Charge rests on Nikola founder’s fraud trial
The prosecution in Trevor Milton’s federal fraud trial ended Friday after three weeks of calling witnesses who portrayed the Nikola Corp founder. as a prevaricator obsessed with the startup’s share price.
Milton, 40, faces up to 25 years in prison if convicted on the most serious of four securities and wire fraud charges. His defense attorneys say Milton believed what he said and never intended to mislead anyone.
The defense plans to present its case on Monday and rest on Tuesday. The jury of nine men and three women could start deliberating next week.
Coordinated Deception Image
Federal prosecutors attempted to paint a picture of coordinated deception. Defense attorneys planted seeds that Milton wasn’t alone in exaggerating claims about the startup electric truck maker.
Two main themes emerged from the testimonies: Milton enjoyed telling stories about the business he founded in the basement of his Utah home in 2015 to anyone who would listen. And Milton was obsessed with the stock price once the company went public.
Milton’s exaggerations about Nikola’s technological accomplishments and future opportunities include the government case being tried in U.S. District Court for the Southern District of New York in Manhattan. Prosecutors say Milton coerced retail traders into investing in the business and relied on their lack of diligent research.
The government issued its first subpoenas to Nikola in September 2020, after a report by short seller Hindenburg Research alleged that Nikola existed on a “ocean of lies”. Nikola stock lost 24% of its value in the two days following the report.
Land for sale a late addition
The government charged Milton with three counts of wire fraud and securities fraud in July 2021. Prosecutors added a fourth count in June related to a land deal in which Milton offered options to purchase of shares from Nikola in partial payment for a ranch in Utah.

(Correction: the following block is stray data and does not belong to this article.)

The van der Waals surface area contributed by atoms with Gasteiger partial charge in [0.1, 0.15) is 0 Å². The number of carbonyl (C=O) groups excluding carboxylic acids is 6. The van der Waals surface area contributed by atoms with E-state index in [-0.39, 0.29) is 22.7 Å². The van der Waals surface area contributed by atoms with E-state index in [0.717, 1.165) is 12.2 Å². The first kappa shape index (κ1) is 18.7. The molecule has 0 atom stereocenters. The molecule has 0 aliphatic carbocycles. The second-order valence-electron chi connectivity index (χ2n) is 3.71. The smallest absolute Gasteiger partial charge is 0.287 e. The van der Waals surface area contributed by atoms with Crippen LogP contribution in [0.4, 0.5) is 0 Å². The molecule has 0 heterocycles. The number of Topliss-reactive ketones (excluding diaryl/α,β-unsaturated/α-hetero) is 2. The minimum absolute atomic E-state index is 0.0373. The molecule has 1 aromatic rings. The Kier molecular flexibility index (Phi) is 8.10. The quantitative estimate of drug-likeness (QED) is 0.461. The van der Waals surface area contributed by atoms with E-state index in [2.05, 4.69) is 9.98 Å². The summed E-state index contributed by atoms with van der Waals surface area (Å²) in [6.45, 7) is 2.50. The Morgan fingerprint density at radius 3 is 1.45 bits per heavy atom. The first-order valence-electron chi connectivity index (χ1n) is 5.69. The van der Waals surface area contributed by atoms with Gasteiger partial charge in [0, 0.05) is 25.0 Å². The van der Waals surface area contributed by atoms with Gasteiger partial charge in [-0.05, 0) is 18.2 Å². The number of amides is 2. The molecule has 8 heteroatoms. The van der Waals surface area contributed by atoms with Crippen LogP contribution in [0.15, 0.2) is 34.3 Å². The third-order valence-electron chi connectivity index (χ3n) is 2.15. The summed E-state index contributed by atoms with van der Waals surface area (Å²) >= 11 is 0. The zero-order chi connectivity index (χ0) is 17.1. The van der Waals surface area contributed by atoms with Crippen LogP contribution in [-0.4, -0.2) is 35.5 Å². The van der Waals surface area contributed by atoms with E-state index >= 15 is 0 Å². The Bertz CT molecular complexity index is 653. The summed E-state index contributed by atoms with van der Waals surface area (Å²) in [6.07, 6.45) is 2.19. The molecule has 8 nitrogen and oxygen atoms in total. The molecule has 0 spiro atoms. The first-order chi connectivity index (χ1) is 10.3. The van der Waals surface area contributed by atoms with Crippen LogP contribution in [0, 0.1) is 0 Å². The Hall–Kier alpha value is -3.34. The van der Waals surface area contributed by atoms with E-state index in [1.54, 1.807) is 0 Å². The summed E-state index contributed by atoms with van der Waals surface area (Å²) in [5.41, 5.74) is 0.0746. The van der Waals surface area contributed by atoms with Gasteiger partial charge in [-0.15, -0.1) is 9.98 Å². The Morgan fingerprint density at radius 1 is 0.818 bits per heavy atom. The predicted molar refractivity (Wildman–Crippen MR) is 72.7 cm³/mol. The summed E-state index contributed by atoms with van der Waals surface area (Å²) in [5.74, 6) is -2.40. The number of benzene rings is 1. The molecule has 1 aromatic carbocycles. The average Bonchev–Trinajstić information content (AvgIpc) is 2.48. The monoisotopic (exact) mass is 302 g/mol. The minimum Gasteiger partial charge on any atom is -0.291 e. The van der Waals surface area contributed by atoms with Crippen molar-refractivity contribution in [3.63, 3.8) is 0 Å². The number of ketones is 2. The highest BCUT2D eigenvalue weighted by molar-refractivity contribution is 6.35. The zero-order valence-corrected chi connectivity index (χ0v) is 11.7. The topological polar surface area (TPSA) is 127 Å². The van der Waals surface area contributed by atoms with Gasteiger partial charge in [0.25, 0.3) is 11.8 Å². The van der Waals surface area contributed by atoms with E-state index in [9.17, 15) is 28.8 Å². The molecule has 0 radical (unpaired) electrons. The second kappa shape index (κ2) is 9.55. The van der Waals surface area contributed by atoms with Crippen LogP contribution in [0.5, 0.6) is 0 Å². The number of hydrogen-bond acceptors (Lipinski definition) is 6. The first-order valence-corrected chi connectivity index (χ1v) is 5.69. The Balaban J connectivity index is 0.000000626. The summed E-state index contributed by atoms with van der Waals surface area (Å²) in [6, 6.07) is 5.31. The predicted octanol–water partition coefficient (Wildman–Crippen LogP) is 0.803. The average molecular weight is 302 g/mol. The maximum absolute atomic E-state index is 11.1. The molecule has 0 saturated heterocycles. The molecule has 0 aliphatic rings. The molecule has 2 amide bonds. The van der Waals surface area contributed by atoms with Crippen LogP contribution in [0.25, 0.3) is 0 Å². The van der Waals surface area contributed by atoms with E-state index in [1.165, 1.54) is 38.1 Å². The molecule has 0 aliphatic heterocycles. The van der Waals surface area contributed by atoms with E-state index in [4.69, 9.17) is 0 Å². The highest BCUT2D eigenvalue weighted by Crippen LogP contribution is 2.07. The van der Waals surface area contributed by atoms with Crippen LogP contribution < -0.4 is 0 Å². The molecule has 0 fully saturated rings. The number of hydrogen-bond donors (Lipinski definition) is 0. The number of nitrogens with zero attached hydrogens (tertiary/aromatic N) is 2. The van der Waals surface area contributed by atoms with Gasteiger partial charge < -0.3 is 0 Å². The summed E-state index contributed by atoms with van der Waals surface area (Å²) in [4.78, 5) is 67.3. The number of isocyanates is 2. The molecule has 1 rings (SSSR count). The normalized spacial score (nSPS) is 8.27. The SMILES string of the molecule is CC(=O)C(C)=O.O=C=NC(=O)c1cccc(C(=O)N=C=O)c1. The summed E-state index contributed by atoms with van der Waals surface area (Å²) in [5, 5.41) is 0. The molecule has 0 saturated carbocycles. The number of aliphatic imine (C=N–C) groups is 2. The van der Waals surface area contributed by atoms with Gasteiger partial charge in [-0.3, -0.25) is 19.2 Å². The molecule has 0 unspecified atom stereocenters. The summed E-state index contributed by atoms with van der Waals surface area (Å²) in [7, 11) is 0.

Landowner Peter Hicks sued Milton for $45 million in civil court earlier this year. The options Hicks agreed to accept proved worthless. He admitted on cross-examination that he made a profit of $1.6 million on the land deal after selling the Nikola shares that Milton had sold him at a discount.
Nikola leaders take a stand
Nikola CEO Mark Russell and CFO Kim Brady testified against Milton. Both said Milton played freely with the facts despite being warned of the potential consequences. At one point Russell, Brady and Chief Counsel Britton Worthen conducted what Russell described as an “intervention” with Milton.
Russell testified that he threatened to quit but decided against it because it would destabilize the company. Nikola’s directors chose Russell, a seasoned manufacturing executive, over Milton to lead the company as it completes a merger with special-purpose acquisition firm VectoIQ.
Milton persuaded the trustees to appoint him as executive chairman, effectively Russell’s boss, much to Russell’s chagrin. Russell had worked with Milton at Worthington Industries and reunited with him as president of Nikola in 2019. He described Milton as a visionary who got carried away, but he didn’t accuse him of outright criminality.
Brady was much harsher on Milton when speaking out, saying Milton’s public statements “could be inaccurate and exaggerated”. On cross-examination, Brady got combative with Milton’s defense attorneys, who pointed out that as chief financial officer, Brady signed many of the company’s biggest contracts and commitments.
More lawsuits to come
Brady also approved tens of millions of dollars for Milton’s defense, as part of his separation agreement when Milton resigned from Nikola in September 2020, about 10 days after the Hindenburg report.
Nikola and Milton will begin mediation in January over his attempt to force Milton to reimburse the company for his defense and a $125 million fine Nikola has agreed to pay the Securities and Exchange Commission to settle the allegations related to Milton. Nikola did not admit any wrongdoing in the settlement.
The SEC sued Milton for many of the same allegations contained in the criminal complaint. This case is pending until the end of the criminal trial.
Nikola CFO: Milton’s claims ‘could be inaccurate and exaggerated’
Nikola CEO testifies that Trevor Milton went on a “blitz” to attract shareholders
Trevor Milton cast as greedy villain and victim of betrayal in fraud trial
Click for more FreightWaves articles by Alan Adler.